Now the `arr` array has a new element in its last index as:

[1,2,3,4,5,6,7,8,9,10]

You should know that arrays are very dynamic!

Consider this array:

const arr = [1,2];

Here, the `arr` array has only two elements. So the length or the size of this array is 2.

First of all, we can get the length of this array via the `length` property.

Note: the `length` property and a couple of other useful properties as well as methods are the JavaScript built-ins for arrays. The details of these properties and methods are covered in Array Method section.

Example: getting the length of an array in JavaScript

const arr = [1,2];
console.log(arr.length);

Output:

2

Now, because arrays in JavaScript are super dynamic, we can add an element for this `arr` array at an index beyond the length of the array. For example, we can set an element in the index number 100!

Example: adding elements to Array in JavaScript

const arr = [1,2];
console.log(`The length of the array: ${arr.length}`);
arr[100] = "Jack";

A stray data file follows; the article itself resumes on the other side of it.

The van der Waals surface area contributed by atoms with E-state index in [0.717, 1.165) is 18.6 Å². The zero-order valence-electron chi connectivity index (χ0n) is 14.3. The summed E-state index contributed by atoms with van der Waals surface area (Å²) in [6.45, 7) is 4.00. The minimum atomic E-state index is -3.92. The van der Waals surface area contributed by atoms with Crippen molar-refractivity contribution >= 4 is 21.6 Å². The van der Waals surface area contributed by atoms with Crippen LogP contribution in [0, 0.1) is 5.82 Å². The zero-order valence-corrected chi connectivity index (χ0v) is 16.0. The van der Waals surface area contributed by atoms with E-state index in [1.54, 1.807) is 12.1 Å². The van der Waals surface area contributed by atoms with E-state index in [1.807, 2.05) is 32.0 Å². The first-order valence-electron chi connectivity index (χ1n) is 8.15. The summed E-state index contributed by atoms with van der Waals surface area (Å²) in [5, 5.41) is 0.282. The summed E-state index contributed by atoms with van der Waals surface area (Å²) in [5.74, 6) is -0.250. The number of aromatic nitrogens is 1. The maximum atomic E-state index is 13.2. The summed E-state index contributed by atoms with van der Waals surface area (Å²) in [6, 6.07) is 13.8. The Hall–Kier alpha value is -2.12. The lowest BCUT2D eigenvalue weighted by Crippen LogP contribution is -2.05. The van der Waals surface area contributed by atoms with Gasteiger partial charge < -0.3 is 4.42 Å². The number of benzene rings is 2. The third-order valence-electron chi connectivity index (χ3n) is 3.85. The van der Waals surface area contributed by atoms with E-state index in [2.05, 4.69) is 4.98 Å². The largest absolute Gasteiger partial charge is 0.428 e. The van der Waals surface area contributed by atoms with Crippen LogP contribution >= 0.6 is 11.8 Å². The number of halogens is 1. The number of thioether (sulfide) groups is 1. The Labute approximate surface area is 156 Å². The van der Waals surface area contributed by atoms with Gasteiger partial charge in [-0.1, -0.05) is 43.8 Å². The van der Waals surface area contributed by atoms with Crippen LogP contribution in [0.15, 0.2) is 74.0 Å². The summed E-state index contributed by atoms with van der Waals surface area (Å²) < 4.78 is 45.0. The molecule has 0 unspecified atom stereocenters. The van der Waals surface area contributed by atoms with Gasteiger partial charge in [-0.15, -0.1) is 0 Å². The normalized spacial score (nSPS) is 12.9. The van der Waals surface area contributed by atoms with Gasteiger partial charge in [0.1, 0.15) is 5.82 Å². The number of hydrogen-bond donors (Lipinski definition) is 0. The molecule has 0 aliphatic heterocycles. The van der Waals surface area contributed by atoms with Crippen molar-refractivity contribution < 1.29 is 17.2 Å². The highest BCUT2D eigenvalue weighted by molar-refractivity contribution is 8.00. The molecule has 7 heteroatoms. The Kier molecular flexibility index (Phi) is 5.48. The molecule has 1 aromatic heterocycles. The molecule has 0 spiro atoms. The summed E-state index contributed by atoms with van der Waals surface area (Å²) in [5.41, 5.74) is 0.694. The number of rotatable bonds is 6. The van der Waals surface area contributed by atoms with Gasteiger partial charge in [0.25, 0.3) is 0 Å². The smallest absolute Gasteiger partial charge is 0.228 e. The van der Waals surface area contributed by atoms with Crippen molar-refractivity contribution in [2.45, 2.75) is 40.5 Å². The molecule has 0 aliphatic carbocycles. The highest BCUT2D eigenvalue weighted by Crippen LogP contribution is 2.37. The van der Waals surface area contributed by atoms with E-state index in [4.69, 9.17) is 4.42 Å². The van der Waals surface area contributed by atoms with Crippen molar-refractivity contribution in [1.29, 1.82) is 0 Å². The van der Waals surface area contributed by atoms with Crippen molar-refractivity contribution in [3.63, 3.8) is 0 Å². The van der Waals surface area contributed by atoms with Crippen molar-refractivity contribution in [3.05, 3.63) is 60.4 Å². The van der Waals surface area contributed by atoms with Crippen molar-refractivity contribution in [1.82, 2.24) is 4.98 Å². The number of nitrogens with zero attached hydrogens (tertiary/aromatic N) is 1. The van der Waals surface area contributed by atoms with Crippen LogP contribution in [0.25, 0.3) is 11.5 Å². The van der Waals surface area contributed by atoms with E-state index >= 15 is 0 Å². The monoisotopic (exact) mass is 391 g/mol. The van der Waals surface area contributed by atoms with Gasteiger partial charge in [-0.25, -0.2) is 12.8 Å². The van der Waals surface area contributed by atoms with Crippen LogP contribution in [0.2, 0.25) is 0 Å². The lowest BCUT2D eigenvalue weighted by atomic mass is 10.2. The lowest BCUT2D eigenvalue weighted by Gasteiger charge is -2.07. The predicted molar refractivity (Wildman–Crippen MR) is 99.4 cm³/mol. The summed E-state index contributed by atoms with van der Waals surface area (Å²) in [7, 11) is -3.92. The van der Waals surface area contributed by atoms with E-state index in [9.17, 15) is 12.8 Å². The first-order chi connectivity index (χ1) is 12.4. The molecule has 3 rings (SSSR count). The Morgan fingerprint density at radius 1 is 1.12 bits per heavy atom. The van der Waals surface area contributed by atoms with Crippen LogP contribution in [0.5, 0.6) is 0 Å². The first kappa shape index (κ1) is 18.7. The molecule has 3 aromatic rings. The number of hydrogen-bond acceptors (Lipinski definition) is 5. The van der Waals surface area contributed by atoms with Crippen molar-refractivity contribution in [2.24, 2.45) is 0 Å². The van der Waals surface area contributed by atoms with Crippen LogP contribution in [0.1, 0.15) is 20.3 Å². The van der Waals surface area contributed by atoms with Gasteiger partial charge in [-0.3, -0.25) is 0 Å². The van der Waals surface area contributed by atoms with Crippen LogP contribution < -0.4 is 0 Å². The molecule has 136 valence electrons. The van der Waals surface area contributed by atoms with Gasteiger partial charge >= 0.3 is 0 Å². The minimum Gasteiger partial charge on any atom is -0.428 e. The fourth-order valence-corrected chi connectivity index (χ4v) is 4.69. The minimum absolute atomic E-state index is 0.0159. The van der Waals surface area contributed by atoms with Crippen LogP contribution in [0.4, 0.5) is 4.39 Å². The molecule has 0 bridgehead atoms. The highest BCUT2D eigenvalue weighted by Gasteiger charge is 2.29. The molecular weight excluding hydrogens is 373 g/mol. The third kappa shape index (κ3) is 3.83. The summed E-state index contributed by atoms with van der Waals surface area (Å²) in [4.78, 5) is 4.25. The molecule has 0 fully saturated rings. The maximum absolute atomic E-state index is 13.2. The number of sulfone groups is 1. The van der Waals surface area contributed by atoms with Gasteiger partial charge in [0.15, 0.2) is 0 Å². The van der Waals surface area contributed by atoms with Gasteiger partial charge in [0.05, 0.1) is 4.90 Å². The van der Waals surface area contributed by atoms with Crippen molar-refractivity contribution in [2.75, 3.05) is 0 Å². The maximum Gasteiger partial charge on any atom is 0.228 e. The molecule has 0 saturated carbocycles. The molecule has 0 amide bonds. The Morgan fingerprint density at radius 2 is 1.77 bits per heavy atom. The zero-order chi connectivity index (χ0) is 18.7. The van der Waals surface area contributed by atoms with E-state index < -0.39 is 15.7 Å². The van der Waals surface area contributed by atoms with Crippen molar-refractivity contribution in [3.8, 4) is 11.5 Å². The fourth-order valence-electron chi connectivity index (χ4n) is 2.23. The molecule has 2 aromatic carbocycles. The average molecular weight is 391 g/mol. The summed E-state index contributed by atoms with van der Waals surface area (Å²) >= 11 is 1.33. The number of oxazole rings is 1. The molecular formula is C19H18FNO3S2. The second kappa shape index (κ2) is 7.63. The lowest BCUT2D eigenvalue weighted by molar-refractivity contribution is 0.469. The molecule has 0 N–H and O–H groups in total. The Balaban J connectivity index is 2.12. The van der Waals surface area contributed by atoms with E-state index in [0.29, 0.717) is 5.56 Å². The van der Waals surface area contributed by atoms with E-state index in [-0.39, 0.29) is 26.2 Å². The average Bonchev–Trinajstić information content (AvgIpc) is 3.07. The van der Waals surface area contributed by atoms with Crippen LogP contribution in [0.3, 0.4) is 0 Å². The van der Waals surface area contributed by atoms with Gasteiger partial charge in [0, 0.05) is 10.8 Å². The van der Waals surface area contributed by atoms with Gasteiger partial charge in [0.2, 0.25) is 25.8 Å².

console.log(`The length of the array after assignment: ${arr.length}`);

Output:

The length of the array: 2

The length of the array after assignment: 101

As you can see, the length of the array at first is 2 because there are only 2 elements in the array.

After that, when we assigned a value at the index number 100, the size of the array changed to 101.

The result basically shows that when we add an element to an array that is outside of the length of that array, the engine will change the size of that array as well to fit the new index number.

For this reason, when we add an element in the index number 100, the engine changed the size to 101 to fit the index number 100 as well.

Note: What we’ve done in that last example is a bad practice. This is because we’ve added 100 elements and only put one actual value to the last index of that array. This will waste the memory space and also looping through all these elements just to get one value at the last index, will waste the CPU’s cycle.

There are a couple of useful methods and properties that we can use on each array. These methods and properties are covered in the Array method section.

JavaScript Empty Array

In order to create an empty array using Array-Literal, all we need to do is to assign an empty pair of brackets to a variable. After that, the variable will hold an empty array.

Also, if we want to use the Array Constructor, we can simply call this constructor with the new keyword but don’t pass any argument to it.

Example: creating an empty array in JavaScript

const array = [];
const array2 = new Array();
console.log(`The size of the array is: ${array.length}`);